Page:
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Markets & Geopolitics

Covid-19 and the Asia Pacific economy: First in, first out?

Experts from WBEF Premier Partners Colliers International ponder how China might lead Asia Pacific – and then the world – out of the economic crisis.

World Built Environment Forum
14 April 2020

Having been the first region to feel the pain of the Covid-19 outbreak, markets in Asia Pacific are now showing early signs of revival. As elsewhere, though, initial optimism as to the speed and scale of the recovery has dampened. 

“Originally, which is to say just four to six weeks ago, when we were assessing the effects of Covid-19, we based our analysis on the most natural comparison that there was: the SARS outbreak of 2003,” explains Andrew Haskins, Executive Director of Research in Asia for Colliers International. “On that basis, we assumed that there would be a rebound in activity in the real estate markets from the early part of the second half of the year. We now expect a three to six-month delay in that pick-up.”

It was the evolution of Covid-19 from regional epidemic to global pandemic that prompted the revision. China’s international standing may have been compromised by its role in the spread of Covid-19; the subsequent global economic fallout from the pandemic has presented an all too literal example of the new economic reality that when she coughs, the world catches a cold.

Covid-19: Regional Economic Impact series

The global economic ruptures caused by the Covid-19 pandemic continue. This series of four webinars, focusing in turn on conditions in Asia Pacific, the UK and Ireland, Europe and North America looks at the ongoing impact for commercial real estate investment markets and the construction sector and assess and medium/long-term prospects of recovery. Further consideration is given to whether various government support packages can ease the financial burden; how the crisis may prompt a paradigm shift in workplace, logistics and supply chain management strategies; the exacerbating effect of the crisis on the already struggling retail sector; and how the hospitality industry can weather the storm.

Measured on a purchasing power parity basis, it is now the planet’s largest national economy; for Haskins and colleagues, the process of recovery is an opportunity for the country to re-assert its burgeoning influence. “It’s perfectly reasonable to expect China to pull up the region – and perhaps the world – just as it did after the global financial crisis of 2008. Certainly, some things can go wrong, but there are positive signs and those should continue. Maybe we’re only talking about 1% GDP growth this year, but we could see a bounce back of 8% in 2021.”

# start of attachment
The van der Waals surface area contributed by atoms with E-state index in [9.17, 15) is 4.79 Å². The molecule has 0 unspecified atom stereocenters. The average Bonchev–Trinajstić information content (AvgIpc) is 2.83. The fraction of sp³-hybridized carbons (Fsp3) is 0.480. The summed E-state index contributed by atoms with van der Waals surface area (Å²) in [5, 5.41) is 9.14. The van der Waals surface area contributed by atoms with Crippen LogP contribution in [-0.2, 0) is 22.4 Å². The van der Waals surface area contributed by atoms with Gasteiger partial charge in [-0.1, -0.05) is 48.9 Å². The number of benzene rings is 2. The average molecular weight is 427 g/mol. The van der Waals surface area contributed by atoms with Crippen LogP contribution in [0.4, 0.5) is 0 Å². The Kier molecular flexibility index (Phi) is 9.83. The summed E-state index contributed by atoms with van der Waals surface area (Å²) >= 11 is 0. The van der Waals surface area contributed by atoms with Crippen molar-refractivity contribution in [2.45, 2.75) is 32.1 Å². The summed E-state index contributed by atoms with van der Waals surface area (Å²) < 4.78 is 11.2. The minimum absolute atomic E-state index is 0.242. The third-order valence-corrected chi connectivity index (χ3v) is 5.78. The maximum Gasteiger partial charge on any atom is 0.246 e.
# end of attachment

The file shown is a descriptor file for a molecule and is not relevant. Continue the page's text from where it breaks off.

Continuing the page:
It’s a sentiment echoed by Tammy Tang, the firm’s Managing Director in China. “Shanghai has already relieved all social distancing; Chengdu and Ningbo as well. A lot of cities are seeing a rapid pace of recovery. I think people, after being locked down for more than eight weeks, are desperate to come out and spend money.”

I think people in China, after being locked down for more than eight weeks, are desperate to come out and spend money.

Tammy Tang
Managing Director, China, Colliers International

The rest of the region is in large part now waiting on a ripple effect linked to increased economic activity in China. Terence Tang, Asia Managing Director of Capital Markets notes that, while lenders remain understandably cautious, there are opportunities in the market for investors. “What we are seeing is that credit is shrinking, a lot of financial institutions have stopped lending. Hong Kong has been the fastest market to respond, with a drop in asking prices of up to 30% - it’s traditionally a very responsive market. For investors, this is a window where they can look at securing assets that they would not normally have the opportunity to secure. It’s also interesting that this event has showcased that different asset classes do behave differently in a crisis.”

The Covid-19 pandemic will inspire a reinvention of the global economy.

Multiple or single choice

For Andrew Haskins, while Covid-19 represents a major bump in the road for the global economy, the direction of travel remains unchanged: “If you look at almost any predictions as to the global centre of gravity in the 2030’s, Asia dominates. Does Covid-19 change that? I don’t think so.”